The menace of feeding wildlife continues in Bandipur

Journalist fined and let off with a warning

August 05, 2021 04:54 am | Updated 04:54 am IST - MYSURU

Feeding wildlife in Bandipur is fraught with danger for both humans and animals.

Feeding wildlife in Bandipur is fraught with danger for both humans and animals.

A television journalist from a national channel was penalized for feeding a deer while driving along the Bandipur Tiger Reserve.

The incident took place recently but the photograph of the individual feeding a spotted deer crossing the road went viral on social media and came to light on Tuesday.

The Forest Department personnel tracked down the taxi in which the individual was travelling and said that the person who was guilty of feeding the wild animal was a TV journalist with a national channel. A release issued on Wednesday said the department personnel imposed a fine on the individual and let him off with a stern warning.

Feeding of wild animals by tourists and motorists traversing through national parks and wildlife sanctuaries has become a menace and is rampant in Bandipur. This is because the tiger reserve is bisected by two national highways – one cutting across the forest to connect to Wayanad in Kerala and another to Mudumalai and Ooty in Tamil Nadu.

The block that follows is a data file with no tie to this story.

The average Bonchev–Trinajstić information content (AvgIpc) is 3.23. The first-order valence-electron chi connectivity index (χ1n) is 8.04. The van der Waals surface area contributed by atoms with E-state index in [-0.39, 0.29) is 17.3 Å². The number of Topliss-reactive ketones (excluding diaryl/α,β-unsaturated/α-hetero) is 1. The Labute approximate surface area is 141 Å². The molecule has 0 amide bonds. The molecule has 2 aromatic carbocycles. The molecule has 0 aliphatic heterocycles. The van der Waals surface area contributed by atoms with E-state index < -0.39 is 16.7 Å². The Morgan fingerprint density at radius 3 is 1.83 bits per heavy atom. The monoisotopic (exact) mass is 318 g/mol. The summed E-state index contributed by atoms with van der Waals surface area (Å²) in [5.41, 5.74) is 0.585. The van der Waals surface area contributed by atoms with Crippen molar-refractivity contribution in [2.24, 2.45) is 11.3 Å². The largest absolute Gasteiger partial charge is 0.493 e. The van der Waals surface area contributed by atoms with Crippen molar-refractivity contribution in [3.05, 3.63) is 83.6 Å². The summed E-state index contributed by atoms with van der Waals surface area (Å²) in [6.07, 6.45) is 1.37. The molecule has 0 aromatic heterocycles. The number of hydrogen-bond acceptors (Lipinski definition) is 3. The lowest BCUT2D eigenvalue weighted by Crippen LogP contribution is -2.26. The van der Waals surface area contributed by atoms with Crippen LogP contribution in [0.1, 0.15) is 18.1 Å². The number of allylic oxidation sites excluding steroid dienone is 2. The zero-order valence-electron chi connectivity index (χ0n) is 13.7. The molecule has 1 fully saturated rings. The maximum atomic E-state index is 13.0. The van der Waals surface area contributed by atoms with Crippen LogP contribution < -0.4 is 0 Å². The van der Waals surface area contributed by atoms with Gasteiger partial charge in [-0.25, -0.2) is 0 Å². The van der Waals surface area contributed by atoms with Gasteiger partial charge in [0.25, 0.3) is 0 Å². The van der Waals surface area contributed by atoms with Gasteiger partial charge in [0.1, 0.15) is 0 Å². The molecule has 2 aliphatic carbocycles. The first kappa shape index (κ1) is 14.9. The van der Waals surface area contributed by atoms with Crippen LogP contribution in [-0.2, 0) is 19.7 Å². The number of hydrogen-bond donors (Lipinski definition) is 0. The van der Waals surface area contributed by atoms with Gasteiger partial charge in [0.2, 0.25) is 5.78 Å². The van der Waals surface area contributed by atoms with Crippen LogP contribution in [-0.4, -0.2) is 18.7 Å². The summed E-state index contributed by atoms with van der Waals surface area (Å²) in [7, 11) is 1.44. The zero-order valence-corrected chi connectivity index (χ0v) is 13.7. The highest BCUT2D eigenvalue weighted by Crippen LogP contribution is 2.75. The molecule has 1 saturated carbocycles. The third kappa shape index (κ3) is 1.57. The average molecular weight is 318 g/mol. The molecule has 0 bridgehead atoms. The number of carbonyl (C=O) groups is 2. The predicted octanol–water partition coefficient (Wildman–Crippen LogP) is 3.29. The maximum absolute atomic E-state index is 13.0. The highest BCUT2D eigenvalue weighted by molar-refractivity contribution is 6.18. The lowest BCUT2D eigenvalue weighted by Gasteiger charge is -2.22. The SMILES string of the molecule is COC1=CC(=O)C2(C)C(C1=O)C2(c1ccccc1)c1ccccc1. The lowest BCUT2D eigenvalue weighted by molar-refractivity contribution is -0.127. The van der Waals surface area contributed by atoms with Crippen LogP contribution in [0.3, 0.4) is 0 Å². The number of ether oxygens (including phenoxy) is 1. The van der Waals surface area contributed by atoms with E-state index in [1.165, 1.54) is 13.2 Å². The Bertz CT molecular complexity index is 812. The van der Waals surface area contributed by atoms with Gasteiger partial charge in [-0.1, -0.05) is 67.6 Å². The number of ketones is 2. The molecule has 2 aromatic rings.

Given the popularity of Bandipur, Mudumalai, Ooty and Wayanad all of which are connected to Mysuru, the traffic is not only high, so are the incidents of people feeding herbivores. This was brazen in the old reception centre from where the safari used to commence. It was common to witness cliques of monkeys approaching tourists without fear and snatch a bite. But the safari point has now been shifted to Melkamanahalli and the cliques which were habituated to snacks from tourists can be found along the highway.

Wildlife activists have cautioned time and again that such practices – of feeding wild animals - was fraught with danger for animals as they tend to loose their fear of human beings. In the process such animals become more susceptible to be trapped and poached.

The animals can also venture into human landscape and could be trailed by carnivores and this could escalate human-animal conflict, according to the wildlife activists. This apart, if the animals become habituated to being fed by humans, their instinct to forage for fodder in the wild and survive through tough times could be lost over a period of time. In addition, tourists on the move tend to chomp on salty and deep fried delicacies which could be injurious to animals health, according to the activists who have cautioned against feeding wildlife.

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